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Beaufort South Carolina Walking Tour
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The Barnwell-Gough House is one of several large historic homes in Beaufort. It was built in 1789 and is notable for being constructed using tabby, which is a mixture of oyster shells, lime, water, sand and ash. Stucco covers the walls to provide protection. The two-story house was designed in the Adam style, which is a type of neoclassical architecture, and features a two-story portico with Doric columns. The house is also significant for being the childhood home of Robert Barnwell Rhett (1800-1876), who was a staunch supporter of southern states seceding from the Union prior to the Civil War. For this reason, he earned the nickname the "Father of Secession." The house is listed on the National Register of Historic Places and is a contributing property of the Beaufort Historic District, which is also listed on the Register and a National Historic Landmark District. The house appears to be a private residence today.

The Barnwell-Gough House was built in 1789. It was the childhood home of Robert Barnwell Rhett (1800-1876), who was known as the Father of Secession.

Plant, Building, Window, Tree

The Barnwell-Gough House was built for its original occupant, Elizabeth Barnwell Gough. She was the granddaughter of Colonel John Barnwell, who in 1721 built Fort King George along the Altamaha River at what is now Darien, Georgia (this fort was the first English settlement in Georgia; its purpose was to protect the colony from Spanish incursion). Her husband, Richard Gough, served in the state legislature. They only had one child, a daughter named Mariana, who was Robert Barnwell Rhett's mother (she had ten children, nine of whom were boys).

Robert Barnwell Rhett

Robert Barnwell Rhett was born on December 1, 1800. He and five of his brothers changed their last name to Rhett after their great-great-grandfather, Colonel William Rhett (1666-1723), a British-born plantation owner in the South Carolina colony who fought pirates in the early 1700s. As a young man, Robert Barnwell Rhett attended Beaufort College then studied law in Charleston. He was admitted into the bar in 1821 and opened a practice with a cousin. In 1827 he married Elizabeth Washington Burnet; they would have 11 children. Rhett married again in 1852 after Elizabeth died and had three more children with his second wife.

In 1826, he was elected to the state House of Representatives and served until 1832 when he became the attorney general for South Carolina. During his tenure in the state legislature, he earned a reputation for being a strong defender of states' rights. For example, he opposed the Tariff of 1828 (which was called the "Tariff of Abominations"), which he believed infringed on states' sovereignty. He supported the "nullification" movement in South Carolina, which attempted to repeal the tariff. However, in the end a compromise, which Rhett opposed, was reached that resolved the issue.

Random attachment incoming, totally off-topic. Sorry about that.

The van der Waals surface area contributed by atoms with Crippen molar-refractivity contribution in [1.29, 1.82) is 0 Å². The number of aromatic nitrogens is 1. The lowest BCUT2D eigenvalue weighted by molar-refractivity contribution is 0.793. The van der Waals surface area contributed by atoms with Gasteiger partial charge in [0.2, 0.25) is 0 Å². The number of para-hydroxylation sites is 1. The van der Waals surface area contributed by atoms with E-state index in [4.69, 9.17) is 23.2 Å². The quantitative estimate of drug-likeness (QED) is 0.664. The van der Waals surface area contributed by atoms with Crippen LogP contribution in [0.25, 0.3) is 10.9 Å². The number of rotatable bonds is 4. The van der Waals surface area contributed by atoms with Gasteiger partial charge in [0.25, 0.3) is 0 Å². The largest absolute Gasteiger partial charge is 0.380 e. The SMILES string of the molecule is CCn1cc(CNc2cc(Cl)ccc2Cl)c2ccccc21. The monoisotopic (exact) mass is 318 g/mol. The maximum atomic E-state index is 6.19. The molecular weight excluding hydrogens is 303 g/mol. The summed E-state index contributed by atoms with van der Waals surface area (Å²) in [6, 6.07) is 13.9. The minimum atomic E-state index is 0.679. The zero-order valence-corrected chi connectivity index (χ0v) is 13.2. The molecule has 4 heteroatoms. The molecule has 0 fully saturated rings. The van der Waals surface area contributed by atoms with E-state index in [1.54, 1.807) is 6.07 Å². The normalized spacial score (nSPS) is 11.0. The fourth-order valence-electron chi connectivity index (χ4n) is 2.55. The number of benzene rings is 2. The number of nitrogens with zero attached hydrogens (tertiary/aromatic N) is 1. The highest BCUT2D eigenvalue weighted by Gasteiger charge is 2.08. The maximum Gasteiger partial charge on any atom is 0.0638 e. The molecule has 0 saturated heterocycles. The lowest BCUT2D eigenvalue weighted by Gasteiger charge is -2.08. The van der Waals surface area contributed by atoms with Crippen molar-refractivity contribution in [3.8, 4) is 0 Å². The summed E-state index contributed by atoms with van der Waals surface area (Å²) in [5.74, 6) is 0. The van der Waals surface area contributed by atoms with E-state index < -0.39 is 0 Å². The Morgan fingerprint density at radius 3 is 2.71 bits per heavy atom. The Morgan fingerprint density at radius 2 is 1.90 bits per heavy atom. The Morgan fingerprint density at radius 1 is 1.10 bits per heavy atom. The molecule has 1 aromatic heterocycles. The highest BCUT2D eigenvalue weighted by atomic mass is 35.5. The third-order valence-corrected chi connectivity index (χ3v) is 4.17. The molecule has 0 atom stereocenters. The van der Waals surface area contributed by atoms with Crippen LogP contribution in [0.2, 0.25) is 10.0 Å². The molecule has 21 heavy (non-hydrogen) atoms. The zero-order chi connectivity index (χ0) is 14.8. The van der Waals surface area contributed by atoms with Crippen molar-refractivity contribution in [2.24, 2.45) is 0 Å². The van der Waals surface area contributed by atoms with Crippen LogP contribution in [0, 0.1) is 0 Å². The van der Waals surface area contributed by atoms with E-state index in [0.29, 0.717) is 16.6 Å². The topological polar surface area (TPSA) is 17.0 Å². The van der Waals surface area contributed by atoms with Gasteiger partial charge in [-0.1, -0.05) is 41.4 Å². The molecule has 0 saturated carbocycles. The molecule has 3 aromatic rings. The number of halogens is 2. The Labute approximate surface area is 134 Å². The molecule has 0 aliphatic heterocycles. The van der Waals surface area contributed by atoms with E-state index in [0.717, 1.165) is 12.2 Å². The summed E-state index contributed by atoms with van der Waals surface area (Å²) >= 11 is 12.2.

In 1837, he was elected to the U.S. House of Representatives where his views on states' rights only got stronger. He led another effort called the Bluffton Movement which called for the secession of southern states if their demands (lowering the tariff, and the protection of states' rights and the institution of slavery) were not met. The effort ultimately failed but Rhett continued to believe in secession. After the southern states seceded from the Union, he played an active role in the effort to draft the Confederate constitution and served as chair of the foreign services committee.

Towards the end of his life he suffered from skin cancer and died on September 14, 1876 at his son-in-law's plantation, which was near New Orleans. He was laid to rest in Charleston.

"Barnwell-Gough House, Beaufort County (705 Washington St., Beaufort)." South Carolina Department of Archives and History.

Fant, James W. "Historic Beaufort." National Park Service - National Register of Historic Places Nomination Form. December 17, 1969.

Morris, Susan D. "Tabby." New Georgia Encyclopedia. September 10, 2019.

Ruhf, Nancy R. "Barnwell-Gough House." National Park Service - National Register of Historic Places Nomination Form. November 15, 1972.

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